September 12, 2013
U.S. News and World Report released its 2014 "Best Colleges" rankings on Tuesday. The top national universities -- namely Princeton, Harvard, and Yale, in that order -- likely come as no surprise. However, the ranking changes of lower-ranked schools can be important to note.
The Washington Post observed gains and declines on U.S. News's National University Rankings since the 2010-11 report. Several schools experienced significant movement in rank. San Diego State University, for example, improved the most; the school rose 31 places to number 152. Other significant gains included the Polytechnic Institute of New York University (up 25 to number 128), Boston University (up 15 to number 41), and Northeastern University (up 20 to 49). The last two were particularly impressive achievements, since large gains are less common on the high end of the list. Notable declines include Howard University (down 38 -- the largest decline -- to number 142), University of California - Riverside (down 18 to 112), and University of North Dakota (down 14 to 173).
Potentially contributing to some of those changes is the revised methodology for this year's ranking. U.S. News adjusted the weights of several input factors to more accurately reflect how well colleges and universities educate students. One major change was the reduction in how much weight incoming college students' class rank in high school holds. The number of high school graduates with class rank on their transcripts is declining, as is the importance of class rank in admissions, according to the National Association for College Admission Counseling's 2012 "State of College Admission" report. The importance of standardized test scores, on the other hand, is rising. To better reflect these changes in admissions and the freshman class, U.S. News reduced the weight of high school class standing from 40 to 25 percent of the student selectivity factor and increased the weight of SAT and ACT scores from 50 to 65 percent of student selectivity. The overall selectivity indicator declined in weight from 15 to 12.5 percent.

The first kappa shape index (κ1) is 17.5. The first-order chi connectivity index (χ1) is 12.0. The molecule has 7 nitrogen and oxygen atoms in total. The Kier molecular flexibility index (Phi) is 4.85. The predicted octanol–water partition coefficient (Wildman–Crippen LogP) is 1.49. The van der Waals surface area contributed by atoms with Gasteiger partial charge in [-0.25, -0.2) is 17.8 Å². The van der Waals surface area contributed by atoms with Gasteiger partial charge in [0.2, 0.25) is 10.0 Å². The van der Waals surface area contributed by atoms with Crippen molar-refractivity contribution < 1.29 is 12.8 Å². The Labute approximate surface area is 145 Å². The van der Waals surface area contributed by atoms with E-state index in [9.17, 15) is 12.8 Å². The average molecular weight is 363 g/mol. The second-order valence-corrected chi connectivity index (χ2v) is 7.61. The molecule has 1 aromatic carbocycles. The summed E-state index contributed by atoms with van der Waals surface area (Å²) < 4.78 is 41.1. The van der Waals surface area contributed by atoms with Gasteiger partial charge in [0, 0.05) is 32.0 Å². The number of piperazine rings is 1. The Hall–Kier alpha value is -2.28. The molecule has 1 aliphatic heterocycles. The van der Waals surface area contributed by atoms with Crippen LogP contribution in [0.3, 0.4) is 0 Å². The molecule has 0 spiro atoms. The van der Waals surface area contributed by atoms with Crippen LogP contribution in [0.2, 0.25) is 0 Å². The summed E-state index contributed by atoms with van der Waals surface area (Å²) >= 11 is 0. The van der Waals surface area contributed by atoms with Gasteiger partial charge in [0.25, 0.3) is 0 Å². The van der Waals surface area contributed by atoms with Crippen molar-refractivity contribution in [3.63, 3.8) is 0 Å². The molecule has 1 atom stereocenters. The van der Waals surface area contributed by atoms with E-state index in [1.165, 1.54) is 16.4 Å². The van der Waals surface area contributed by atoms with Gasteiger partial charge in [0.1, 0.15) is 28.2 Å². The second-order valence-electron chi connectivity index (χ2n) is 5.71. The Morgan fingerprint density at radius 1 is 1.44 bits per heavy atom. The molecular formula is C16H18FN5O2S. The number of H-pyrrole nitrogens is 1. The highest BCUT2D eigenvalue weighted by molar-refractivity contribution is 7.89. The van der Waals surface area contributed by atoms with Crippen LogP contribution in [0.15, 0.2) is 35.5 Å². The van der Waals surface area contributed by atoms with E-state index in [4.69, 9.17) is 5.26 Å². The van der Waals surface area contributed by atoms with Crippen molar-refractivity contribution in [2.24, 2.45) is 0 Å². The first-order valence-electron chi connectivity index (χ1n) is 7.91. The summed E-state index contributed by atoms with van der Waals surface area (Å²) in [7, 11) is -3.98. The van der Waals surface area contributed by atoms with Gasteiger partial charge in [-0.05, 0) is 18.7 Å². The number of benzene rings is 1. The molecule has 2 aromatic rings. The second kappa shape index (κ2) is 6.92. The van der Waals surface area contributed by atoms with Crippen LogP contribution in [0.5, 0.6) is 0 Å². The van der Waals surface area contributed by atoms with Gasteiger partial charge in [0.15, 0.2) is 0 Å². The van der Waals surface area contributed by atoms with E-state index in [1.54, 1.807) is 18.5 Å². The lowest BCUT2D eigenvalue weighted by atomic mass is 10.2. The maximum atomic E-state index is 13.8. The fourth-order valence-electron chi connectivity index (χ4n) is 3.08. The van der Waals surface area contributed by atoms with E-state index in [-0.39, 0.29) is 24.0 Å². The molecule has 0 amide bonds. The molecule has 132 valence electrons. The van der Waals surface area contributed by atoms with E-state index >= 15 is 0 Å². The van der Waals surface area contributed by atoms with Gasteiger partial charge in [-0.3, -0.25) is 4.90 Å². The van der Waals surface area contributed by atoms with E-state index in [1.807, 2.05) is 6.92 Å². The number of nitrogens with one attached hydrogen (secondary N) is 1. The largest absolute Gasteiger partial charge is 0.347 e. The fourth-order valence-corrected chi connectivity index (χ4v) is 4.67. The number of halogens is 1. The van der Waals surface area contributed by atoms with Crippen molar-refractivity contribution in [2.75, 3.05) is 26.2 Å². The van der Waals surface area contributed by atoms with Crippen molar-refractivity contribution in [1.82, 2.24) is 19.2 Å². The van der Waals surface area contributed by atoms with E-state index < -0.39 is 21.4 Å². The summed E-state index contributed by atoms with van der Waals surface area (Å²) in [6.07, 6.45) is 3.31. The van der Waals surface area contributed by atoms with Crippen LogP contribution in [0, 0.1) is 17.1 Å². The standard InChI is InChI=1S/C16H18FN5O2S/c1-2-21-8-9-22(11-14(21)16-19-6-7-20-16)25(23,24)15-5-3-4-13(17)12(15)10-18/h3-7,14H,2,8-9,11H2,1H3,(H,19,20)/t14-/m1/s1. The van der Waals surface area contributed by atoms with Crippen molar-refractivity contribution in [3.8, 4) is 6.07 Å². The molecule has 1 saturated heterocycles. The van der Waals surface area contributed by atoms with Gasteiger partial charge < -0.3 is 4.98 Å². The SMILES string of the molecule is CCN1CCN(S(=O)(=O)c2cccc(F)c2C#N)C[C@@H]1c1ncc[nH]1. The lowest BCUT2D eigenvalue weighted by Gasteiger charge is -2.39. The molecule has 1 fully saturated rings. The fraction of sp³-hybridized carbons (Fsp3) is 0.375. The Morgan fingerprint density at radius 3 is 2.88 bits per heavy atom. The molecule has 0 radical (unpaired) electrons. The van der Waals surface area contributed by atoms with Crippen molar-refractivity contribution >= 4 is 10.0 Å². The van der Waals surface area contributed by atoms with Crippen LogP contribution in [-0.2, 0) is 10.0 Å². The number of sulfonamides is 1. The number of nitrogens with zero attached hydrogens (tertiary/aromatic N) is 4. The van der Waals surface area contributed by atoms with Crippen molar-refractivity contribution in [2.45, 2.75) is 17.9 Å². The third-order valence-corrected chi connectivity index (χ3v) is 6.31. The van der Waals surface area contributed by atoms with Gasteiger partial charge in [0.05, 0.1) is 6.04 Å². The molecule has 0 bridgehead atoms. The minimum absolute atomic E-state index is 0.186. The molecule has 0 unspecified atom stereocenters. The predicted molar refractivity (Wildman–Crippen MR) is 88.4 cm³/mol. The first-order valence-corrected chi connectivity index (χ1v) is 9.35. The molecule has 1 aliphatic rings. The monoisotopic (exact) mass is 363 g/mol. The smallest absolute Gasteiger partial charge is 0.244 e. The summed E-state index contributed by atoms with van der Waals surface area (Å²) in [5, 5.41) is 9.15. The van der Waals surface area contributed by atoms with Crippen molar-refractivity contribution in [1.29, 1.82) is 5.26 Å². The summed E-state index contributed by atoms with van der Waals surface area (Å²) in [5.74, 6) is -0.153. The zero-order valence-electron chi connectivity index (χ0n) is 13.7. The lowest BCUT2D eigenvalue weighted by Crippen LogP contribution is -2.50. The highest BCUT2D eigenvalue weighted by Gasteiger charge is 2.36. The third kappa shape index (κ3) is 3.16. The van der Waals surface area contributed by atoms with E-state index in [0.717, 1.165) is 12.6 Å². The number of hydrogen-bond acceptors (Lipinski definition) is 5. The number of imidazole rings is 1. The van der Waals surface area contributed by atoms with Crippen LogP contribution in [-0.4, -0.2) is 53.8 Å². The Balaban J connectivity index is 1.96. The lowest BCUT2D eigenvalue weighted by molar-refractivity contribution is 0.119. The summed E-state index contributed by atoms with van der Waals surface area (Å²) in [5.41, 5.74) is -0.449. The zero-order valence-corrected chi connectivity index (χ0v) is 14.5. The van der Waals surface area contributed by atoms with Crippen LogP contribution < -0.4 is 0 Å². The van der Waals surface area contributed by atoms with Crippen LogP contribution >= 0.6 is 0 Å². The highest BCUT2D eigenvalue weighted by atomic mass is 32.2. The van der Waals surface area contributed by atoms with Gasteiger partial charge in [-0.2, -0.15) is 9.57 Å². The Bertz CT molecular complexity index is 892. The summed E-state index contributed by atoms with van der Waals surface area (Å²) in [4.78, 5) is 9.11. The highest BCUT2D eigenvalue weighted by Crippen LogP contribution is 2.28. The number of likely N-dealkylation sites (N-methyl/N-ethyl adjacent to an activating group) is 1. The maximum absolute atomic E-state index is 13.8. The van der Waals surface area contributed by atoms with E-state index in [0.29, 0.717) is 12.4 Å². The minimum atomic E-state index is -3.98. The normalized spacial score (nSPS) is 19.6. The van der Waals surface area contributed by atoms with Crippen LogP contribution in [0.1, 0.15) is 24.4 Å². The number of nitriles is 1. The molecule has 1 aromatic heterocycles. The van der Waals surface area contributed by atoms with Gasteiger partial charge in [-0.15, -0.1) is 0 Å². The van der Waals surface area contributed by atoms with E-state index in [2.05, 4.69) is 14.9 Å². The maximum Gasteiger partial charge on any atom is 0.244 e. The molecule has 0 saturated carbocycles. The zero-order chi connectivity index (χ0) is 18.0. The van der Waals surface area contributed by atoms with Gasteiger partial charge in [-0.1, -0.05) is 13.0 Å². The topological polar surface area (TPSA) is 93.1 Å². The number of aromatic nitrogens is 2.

Another major methodology change was the expansion of the graduation rate ranking factor to include Regional Universities and Regional Colleges. Graduation rate performance compares a school's actual graduation rate with its predicted rate, which is calculated using certain characteristics of the incoming class in relation to college completion (e.g., Pell Grants and test scores). Schools with higher-than-expected graduation rates benefit in ranking.
Despite the new methodology and the fact that U.S. News rankings are widely observed, these rankings might not be an accurate reflection of a college's value. According to CBS Money Watch, the U.S. News rankings put low and middle-income students at a disadvantage. As colleges spend money to attract high-achieving, high-GPA students with merit scholarships and other initiatives, they consequently spend less money on those who need financial aid. Moreover, U.S. News does not factor learning outcomes, post-graduation employment statistics, or the average student debt of graduates into its rankings. As shown in CBS Money Watch, although U.S. News is making efforts to have its rankings more accurately reflect the true value of the nation's colleges and universities, it still has progress to make.
Compiled by Aneesha Jhingan
"Best Colleges," usnews.com
"Preview: Methodology Changes for 2014 Best Colleges Rankings," usnews.com, September 3, 2013, Robert Morse
"U.S. News college rankings: The big gainers and big decliners over three years," washingtonpost.com, September 10, 2013, Nick Anderson
"Why U.S. News' college rankings hurt students," cbsnews.com, September 10, 2013, Lynn O'Shaugnessy